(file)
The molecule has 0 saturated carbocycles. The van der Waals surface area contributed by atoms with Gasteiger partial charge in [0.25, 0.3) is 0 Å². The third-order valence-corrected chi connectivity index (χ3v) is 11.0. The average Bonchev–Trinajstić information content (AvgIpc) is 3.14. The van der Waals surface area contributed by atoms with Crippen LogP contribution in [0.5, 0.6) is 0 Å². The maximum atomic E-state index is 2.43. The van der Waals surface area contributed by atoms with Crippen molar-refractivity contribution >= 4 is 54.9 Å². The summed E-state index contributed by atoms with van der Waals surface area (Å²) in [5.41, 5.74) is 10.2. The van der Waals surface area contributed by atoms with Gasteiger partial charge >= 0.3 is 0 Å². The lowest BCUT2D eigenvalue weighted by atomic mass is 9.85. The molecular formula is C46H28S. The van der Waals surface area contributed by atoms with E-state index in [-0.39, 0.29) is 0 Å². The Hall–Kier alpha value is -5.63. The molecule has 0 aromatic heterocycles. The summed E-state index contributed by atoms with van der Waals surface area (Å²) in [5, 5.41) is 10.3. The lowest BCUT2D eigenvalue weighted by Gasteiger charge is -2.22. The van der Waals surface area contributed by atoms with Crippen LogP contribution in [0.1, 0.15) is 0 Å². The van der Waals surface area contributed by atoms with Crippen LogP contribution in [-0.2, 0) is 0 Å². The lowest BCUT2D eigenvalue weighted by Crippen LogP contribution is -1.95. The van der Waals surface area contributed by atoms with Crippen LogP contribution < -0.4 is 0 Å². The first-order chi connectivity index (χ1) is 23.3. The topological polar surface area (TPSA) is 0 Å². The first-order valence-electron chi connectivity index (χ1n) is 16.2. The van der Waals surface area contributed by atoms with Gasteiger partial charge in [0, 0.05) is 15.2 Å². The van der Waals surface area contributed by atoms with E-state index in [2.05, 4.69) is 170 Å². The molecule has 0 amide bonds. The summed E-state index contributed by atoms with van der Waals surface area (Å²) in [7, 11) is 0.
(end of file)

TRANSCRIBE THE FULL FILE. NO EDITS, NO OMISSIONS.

The molecule has 0 saturated carbocycles. The van der Waals surface area contributed by atoms with Gasteiger partial charge in [0.25, 0.3) is 0 Å². The third-order valence-corrected chi connectivity index (χ3v) is 11.0. The average Bonchev–Trinajstić information content (AvgIpc) is 3.14. The van der Waals surface area contributed by atoms with Crippen LogP contribution in [0.5, 0.6) is 0 Å². The maximum atomic E-state index is 2.43. The van der Waals surface area contributed by atoms with Crippen molar-refractivity contribution >= 4 is 54.9 Å². The summed E-state index contributed by atoms with van der Waals surface area (Å²) in [5.41, 5.74) is 10.2. The van der Waals surface area contributed by atoms with Gasteiger partial charge >= 0.3 is 0 Å². The lowest BCUT2D eigenvalue weighted by atomic mass is 9.85. The molecular formula is C46H28S. The van der Waals surface area contributed by atoms with E-state index in [-0.39, 0.29) is 0 Å². The Hall–Kier alpha value is -5.63. The molecule has 0 aromatic heterocycles. The summed E-state index contributed by atoms with van der Waals surface area (Å²) in [5, 5.41) is 10.3. The lowest BCUT2D eigenvalue weighted by Gasteiger charge is -2.22. The van der Waals surface area contributed by atoms with Crippen LogP contribution in [0.1, 0.15) is 0 Å². The van der Waals surface area contributed by atoms with Crippen LogP contribution in [-0.2, 0) is 0 Å². The lowest BCUT2D eigenvalue weighted by Crippen LogP contribution is -1.95. The van der Waals surface area contributed by atoms with Crippen LogP contribution < -0.4 is 0 Å². The first-order chi connectivity index (χ1) is 23.3. The topological polar surface area (TPSA) is 0 Å². The first-order valence-electron chi connectivity index (χ1n) is 16.2. The van der Waals surface area contributed by atoms with Gasteiger partial charge in [0, 0.05) is 15.2 Å². The van der Waals surface area contributed by atoms with E-state index in [2.05, 4.69) is 170 Å². The molecule has 0 amide bonds. The summed E-state index contributed by atoms with van der Waals surface area (Å²) in [7, 11) is 0.